Zero-fee courses

Zero fees may, but do not automatically, breach the inducement policy.  For the purposes of this policy, 'zero fees' includes nominal fees (for example $1).

The deciding factors in assessing new proposals are:

  • as for discounts and scholarships, adopting zero fees to increase access of particular groups of learners identified in the Tertiary Education Strategy (TES) is likely to be acceptable. As a guide, a TEO would need to clearly identify the particular group of learners within its regional catchment area and do one of the following, or similar:
    • Limit the zero fee offer to such students if it were likely that a significant number of students outside the particular group would enrol
    • Effectively confine the course to the particular group of learners, for example by the course content, design or location
    • Demonstrate that its student base is specifically drawn from the particular group of learners. Example: a TEO campus' catchment is primarily Maori/Pacific or of low socio-economic profile, and a zero-fee course aimed at their needs is proposed.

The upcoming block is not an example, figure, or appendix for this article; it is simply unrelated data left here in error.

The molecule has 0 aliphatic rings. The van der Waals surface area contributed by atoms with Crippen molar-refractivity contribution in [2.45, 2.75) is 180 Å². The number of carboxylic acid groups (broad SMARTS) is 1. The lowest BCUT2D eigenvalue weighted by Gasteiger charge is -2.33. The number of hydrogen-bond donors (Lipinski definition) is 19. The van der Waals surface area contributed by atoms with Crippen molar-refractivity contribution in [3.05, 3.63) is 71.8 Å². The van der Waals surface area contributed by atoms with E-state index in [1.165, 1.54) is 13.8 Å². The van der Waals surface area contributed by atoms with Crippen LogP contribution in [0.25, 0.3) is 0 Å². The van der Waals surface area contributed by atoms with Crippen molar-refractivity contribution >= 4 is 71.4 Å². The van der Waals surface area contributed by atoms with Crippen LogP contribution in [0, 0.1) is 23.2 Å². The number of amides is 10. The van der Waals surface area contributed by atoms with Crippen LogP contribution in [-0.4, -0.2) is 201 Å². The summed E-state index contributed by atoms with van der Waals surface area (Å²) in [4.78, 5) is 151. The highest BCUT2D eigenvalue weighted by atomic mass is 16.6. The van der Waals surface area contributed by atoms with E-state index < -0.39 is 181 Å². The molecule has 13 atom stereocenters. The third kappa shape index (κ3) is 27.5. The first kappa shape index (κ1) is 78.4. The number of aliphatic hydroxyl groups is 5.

• whether the purpose of the zero fees is to promote the goals of the TES or simply to compete with other TEOs for students - see Inducement policy principles.
    Zero-fee offers will be looked at with particular scrutiny in the case of a TEO entering another TEO's region and targetting the same learner groups with a zero-fee offer.
    Example: a TEO seeking to provide zero-fee courses in a low socio-economic area to increase access is likely to be acceptable; a TEO seeking to offer zero-fee courses in an area well supplied by a number of TEOs with that type of provision is likely to be unacceptable.

We have also allowed targeting school leavers to retain them in the TEO's region, in line with a regional strategy. Such strategies are generally supported by the TES.

Using introductory zero fees to establish a course is in breach of the policy.

  • Last changed: 27 October 2009
  • Last verified: 7 February 2011